The "major window" Berkland cited was between March 19 and 26. It's now 3:37 Pacific Time on Sunday morning, the 27th. There was a small earthquake on the 26th in Baja California, Mexico, which is on the Mexico-California border. While the quake was technically not in California I suppose diehard supporters of Berkland's earthquake prediction model would say that it counts. Yet my understanding of Berkland's prediction is that it was specific to a major earthquake in California.
If it should turn out that the small quake was a precursor to a major one in California during the coming week, then I'd say the quake on the 26th conceivably breathed oxygen into Berkland's model. And it's always possible that a part of the model, if hooked up with other factors, could generate predictions that are accurate and consistent enough to rule out chance.
As it stands now, however, Berkland needs to go back to the drawing board. I wish him luck in the endeavor; anyone who makes it a calling to attempt to predict earthquakes deserves thanks, not derision.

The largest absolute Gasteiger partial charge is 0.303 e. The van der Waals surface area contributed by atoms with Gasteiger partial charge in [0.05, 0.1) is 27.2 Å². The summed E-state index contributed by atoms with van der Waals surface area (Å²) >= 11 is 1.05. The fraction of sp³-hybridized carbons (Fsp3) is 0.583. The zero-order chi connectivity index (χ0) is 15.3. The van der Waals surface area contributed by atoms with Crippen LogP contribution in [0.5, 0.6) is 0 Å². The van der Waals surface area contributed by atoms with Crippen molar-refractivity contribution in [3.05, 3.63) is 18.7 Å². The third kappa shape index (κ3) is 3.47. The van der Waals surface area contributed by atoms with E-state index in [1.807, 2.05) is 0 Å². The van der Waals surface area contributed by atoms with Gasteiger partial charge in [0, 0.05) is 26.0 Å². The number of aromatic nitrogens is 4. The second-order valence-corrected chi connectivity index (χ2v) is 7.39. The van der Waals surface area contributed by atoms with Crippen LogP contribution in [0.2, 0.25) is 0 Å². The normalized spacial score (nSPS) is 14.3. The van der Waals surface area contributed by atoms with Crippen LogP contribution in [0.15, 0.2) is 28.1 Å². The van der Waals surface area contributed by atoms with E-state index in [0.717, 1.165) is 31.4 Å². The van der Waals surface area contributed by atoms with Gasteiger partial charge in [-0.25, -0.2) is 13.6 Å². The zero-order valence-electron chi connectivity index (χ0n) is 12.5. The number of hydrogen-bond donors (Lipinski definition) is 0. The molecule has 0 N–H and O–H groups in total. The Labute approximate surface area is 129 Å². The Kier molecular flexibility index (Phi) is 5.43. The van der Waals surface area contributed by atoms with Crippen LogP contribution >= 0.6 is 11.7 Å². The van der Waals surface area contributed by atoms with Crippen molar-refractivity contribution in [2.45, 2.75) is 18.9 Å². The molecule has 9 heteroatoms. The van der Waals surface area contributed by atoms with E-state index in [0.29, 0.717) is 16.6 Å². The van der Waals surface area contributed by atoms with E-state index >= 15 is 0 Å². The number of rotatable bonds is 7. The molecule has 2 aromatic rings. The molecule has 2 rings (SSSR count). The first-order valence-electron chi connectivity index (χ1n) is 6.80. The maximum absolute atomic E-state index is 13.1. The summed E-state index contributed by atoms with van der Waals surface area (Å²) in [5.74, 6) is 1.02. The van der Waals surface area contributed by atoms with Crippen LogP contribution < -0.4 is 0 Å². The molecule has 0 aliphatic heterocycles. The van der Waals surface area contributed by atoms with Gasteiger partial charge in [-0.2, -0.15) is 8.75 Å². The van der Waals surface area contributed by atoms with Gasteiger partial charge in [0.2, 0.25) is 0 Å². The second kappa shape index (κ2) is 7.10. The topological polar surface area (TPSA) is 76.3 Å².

3.6 earthquake rattles Baja California
by Ann M. Simmons
March 26, 2011, 3:38 pm (PT)
Los Angeles Times
A small earthquake struck Baja California on Saturday afternoon, but there were no reports of damage or injuries, according to the U.S. Geological Survey.
The magnitude 3.6 tremor occurred around noon, with its epicenter about 32 miles south-southeast of Calexico, Calif., and Mexicali, Mexico, on the U.S.- Mexico border, said Leslie Gordon, a spokeswoman for the U.S. Geological Survey, which reports and monitors earthquakes.
Gordon said that the quake was felt “very weakly” in Calexico, Mexicali and El Centro, Calif., and that there was no reports of it being felt in San Diego, about 100 miles west.
“This makes sense,” said Gordon. “Something this small, I wouldn’t have expected it to be felt.”